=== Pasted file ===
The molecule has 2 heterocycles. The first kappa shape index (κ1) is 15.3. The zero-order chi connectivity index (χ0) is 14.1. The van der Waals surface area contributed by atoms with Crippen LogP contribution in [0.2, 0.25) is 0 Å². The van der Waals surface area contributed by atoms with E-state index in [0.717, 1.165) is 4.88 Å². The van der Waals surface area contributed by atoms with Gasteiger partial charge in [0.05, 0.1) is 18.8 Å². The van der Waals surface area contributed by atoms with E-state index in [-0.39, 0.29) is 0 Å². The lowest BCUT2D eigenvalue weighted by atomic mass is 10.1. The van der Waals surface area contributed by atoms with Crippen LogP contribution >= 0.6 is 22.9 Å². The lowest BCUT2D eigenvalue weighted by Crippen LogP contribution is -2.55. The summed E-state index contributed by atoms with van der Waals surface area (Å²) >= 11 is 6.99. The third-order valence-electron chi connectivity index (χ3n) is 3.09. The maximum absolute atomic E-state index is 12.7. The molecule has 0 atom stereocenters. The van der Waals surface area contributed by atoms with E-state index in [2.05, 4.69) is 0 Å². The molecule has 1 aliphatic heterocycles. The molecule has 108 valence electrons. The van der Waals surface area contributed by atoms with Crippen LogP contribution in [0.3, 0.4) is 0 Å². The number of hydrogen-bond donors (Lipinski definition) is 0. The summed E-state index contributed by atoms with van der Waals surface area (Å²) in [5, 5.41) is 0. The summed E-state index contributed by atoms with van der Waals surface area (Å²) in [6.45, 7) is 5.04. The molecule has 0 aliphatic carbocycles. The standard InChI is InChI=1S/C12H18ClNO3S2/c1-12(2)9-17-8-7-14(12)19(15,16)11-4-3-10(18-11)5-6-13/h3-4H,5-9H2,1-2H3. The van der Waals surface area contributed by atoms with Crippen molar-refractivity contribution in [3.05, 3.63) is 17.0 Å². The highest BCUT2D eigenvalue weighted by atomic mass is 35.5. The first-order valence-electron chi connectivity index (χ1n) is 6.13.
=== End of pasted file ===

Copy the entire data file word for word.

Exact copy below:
The molecule has 2 heterocycles. The first kappa shape index (κ1) is 15.3. The zero-order chi connectivity index (χ0) is 14.1. The van der Waals surface area contributed by atoms with Crippen LogP contribution in [0.2, 0.25) is 0 Å². The van der Waals surface area contributed by atoms with E-state index in [0.717, 1.165) is 4.88 Å². The van der Waals surface area contributed by atoms with Gasteiger partial charge in [0.05, 0.1) is 18.8 Å². The van der Waals surface area contributed by atoms with E-state index in [-0.39, 0.29) is 0 Å². The lowest BCUT2D eigenvalue weighted by atomic mass is 10.1. The van der Waals surface area contributed by atoms with Crippen LogP contribution >= 0.6 is 22.9 Å². The lowest BCUT2D eigenvalue weighted by Crippen LogP contribution is -2.55. The summed E-state index contributed by atoms with van der Waals surface area (Å²) >= 11 is 6.99. The third-order valence-electron chi connectivity index (χ3n) is 3.09. The maximum absolute atomic E-state index is 12.7. The molecule has 0 atom stereocenters. The van der Waals surface area contributed by atoms with E-state index in [2.05, 4.69) is 0 Å². The molecule has 1 aliphatic heterocycles. The molecule has 108 valence electrons. The van der Waals surface area contributed by atoms with Crippen LogP contribution in [0.3, 0.4) is 0 Å². The number of hydrogen-bond donors (Lipinski definition) is 0. The summed E-state index contributed by atoms with van der Waals surface area (Å²) in [5, 5.41) is 0. The summed E-state index contributed by atoms with van der Waals surface area (Å²) in [6.45, 7) is 5.04. The molecule has 0 aliphatic carbocycles. The standard InChI is InChI=1S/C12H18ClNO3S2/c1-12(2)9-17-8-7-14(12)19(15,16)11-4-3-10(18-11)5-6-13/h3-4H,5-9H2,1-2H3. The van der Waals surface area contributed by atoms with Crippen molar-refractivity contribution in [3.05, 3.63) is 17.0 Å². The highest BCUT2D eigenvalue weighted by atomic mass is 35.5. The first-order valence-electron chi connectivity index (χ1n) is 6.13.